Captives and Corsairs: France and Slavery in the Early Modern Mediterranean

By Gillian Weiss | Go to book overview

CHAPTER THREE
Manumission and Absolute Monarchy

In March 1660, Louis XIV entered Marseille through a breach in the ramparts, and fifty-seven former slaves with a Trinitarian escort filed into Paris.1 With the first gesture, one usually reserved for a conquered city, the Sun King asserted dominion over a notoriously rebellious territory at the margins of his realm whose inhabitants had threatened to “give themselves over to the Turk” rather than submit to royal authority.2 With the second, though it occurred in his absence, he claimed sovereignty over a group of potentially diseased, deviant, and disloyal subjects returned from “infidel” lands to France’s sacred center. These two ceremonies of possession took place 486 miles apart, but they shared a common message: the ascendant power of a monarch poised for marriage and personal rule whose bid to construct a formidable, prosperous, and cohesive polity depended on the co-option of volatile places and peoples—and the symbolic expurgation of Islam.3

During the next ten years, Marseille received a monopoly over the kingdom’s flagging Mediterranean trade, a new arsenal to accommodate royal galleys for patrolling French shores, and a modernized lazaret for quarantining suspected plague carriers. That is, it was transformed from a maritime outpost with suspect allegiances yet de facto responsibility for Franco-North African relations into a cosmopolitan port with an imposing citadel and formal oversight over all goods and individuals entering France from Muslim territories.4 Over the same period, the number of Frenchmen and women detained in North Africa surpassed two thousand.5 As in the past, a portion of the captives consisted of unlucky fishermen and ill-fated pilgrims. But now that the crown, under the influence of minister Jean-Baptiste Colbert, had pledged itself to naval, commercial, and colonial expansion, those abducted included ever more sailors, shipbuilders, merchants, explorers, and, occasionally, sub-Saharan African slave traders. Their servitude was thus a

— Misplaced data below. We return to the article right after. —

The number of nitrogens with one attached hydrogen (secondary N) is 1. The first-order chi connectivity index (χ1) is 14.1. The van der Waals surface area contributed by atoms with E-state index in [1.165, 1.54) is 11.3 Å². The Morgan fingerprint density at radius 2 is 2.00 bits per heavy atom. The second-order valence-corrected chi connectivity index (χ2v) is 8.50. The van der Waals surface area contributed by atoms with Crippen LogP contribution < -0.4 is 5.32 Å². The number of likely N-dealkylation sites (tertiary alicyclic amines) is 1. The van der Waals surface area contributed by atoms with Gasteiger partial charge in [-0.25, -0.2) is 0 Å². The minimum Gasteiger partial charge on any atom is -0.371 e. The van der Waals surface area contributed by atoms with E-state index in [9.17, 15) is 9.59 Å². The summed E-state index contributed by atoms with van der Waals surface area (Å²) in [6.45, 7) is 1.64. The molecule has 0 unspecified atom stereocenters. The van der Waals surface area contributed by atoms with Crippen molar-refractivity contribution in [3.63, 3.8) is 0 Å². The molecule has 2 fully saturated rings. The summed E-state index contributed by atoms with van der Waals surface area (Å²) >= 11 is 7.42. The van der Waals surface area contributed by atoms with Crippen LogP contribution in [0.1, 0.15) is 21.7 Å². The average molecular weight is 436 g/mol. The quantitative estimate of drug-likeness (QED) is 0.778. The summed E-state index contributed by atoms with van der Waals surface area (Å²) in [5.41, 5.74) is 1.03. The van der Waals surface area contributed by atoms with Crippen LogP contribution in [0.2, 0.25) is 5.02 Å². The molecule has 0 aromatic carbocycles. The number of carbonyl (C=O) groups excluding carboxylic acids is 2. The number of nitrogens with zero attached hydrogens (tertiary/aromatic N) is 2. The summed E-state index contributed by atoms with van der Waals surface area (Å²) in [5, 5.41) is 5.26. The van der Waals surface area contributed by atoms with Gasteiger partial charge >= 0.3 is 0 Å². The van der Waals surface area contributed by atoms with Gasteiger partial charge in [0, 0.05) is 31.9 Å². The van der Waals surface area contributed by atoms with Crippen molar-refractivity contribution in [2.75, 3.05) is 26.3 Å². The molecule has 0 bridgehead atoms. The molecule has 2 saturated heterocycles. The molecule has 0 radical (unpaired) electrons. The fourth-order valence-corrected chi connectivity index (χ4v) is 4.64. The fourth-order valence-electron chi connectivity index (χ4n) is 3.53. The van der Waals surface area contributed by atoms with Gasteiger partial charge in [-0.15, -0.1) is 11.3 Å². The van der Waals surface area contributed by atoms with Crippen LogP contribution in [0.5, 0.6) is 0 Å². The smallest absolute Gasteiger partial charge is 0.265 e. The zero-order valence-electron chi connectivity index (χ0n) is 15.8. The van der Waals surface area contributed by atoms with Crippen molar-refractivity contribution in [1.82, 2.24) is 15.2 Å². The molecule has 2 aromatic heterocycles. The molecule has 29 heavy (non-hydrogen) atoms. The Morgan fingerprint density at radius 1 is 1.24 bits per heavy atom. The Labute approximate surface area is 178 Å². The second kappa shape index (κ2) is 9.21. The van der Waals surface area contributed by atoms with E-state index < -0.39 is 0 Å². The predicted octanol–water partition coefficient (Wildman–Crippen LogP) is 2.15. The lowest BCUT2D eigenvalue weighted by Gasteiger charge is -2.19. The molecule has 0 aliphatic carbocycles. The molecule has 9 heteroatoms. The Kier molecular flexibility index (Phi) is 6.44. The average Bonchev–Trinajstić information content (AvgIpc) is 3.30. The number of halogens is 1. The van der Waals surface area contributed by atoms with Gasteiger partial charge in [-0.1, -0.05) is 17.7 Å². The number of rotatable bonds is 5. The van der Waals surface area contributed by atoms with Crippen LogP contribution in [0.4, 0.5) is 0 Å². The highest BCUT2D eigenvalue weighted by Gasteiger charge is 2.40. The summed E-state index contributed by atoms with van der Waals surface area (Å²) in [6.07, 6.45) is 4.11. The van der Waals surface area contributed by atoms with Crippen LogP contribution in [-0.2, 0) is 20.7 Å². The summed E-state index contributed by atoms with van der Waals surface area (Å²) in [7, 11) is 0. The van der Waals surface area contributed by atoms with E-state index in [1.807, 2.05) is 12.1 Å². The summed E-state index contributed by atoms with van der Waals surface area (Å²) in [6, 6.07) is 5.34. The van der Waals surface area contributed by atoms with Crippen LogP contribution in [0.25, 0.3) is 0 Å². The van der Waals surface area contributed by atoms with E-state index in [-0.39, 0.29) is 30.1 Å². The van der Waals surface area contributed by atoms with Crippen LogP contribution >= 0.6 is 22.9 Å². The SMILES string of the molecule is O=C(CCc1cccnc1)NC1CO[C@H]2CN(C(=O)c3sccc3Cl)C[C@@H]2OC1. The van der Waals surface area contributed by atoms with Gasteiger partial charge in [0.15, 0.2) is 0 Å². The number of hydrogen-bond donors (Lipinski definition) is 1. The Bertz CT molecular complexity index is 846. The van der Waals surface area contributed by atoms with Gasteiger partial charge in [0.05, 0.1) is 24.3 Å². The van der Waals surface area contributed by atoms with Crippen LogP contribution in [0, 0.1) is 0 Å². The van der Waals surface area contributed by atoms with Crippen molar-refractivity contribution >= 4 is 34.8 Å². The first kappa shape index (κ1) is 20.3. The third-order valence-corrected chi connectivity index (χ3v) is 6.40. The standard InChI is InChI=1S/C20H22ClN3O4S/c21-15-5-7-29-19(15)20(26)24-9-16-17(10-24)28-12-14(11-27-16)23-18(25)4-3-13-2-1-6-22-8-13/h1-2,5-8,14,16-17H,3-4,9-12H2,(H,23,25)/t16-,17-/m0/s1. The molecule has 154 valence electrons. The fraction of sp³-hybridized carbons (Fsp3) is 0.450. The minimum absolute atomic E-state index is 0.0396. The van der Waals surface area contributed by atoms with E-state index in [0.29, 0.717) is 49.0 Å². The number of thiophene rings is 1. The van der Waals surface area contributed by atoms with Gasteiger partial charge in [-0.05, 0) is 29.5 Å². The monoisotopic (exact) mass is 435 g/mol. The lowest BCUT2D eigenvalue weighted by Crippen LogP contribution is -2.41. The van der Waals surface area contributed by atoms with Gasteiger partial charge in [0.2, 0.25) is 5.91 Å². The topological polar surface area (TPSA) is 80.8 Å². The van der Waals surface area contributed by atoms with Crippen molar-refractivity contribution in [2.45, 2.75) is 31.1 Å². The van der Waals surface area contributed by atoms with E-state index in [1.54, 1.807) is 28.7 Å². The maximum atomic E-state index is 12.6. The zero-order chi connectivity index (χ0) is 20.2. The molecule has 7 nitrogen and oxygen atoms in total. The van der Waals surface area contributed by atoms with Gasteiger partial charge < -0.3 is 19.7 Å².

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Captives and Corsairs: France and Slavery in the Early Modern Mediterranean
Table of contents

Table of contents

  • Title Page iii
  • Contents v
  • Figures vii
  • Acknowledgments ix
  • Note on the Text xiii
  • Introduction 1
  • Chapter One- Mediterranean Slavery 7
  • Chapter Two- Salvation without the State 27
  • Chapter Three- Manumission and Absolute Monarchy 52
  • Chapter Four- Bombarding Barbary 72
  • Chapter Five- Emancipation in An Age of Enlightenment 92
  • Chapter Six- Liberation and Empire from the Revolution to Napoleon 118
  • Chapter Seven- North African Servitude in Black and White 131
  • Chapter Eight- The Conquest of Algiers 156
  • Conclusion 170
  • Reference Matter 173
  • Abbreviations 175
  • Appendix 1- Slave Numbers 179
  • Notes 221
  • Bibliography 325
  • Index 379
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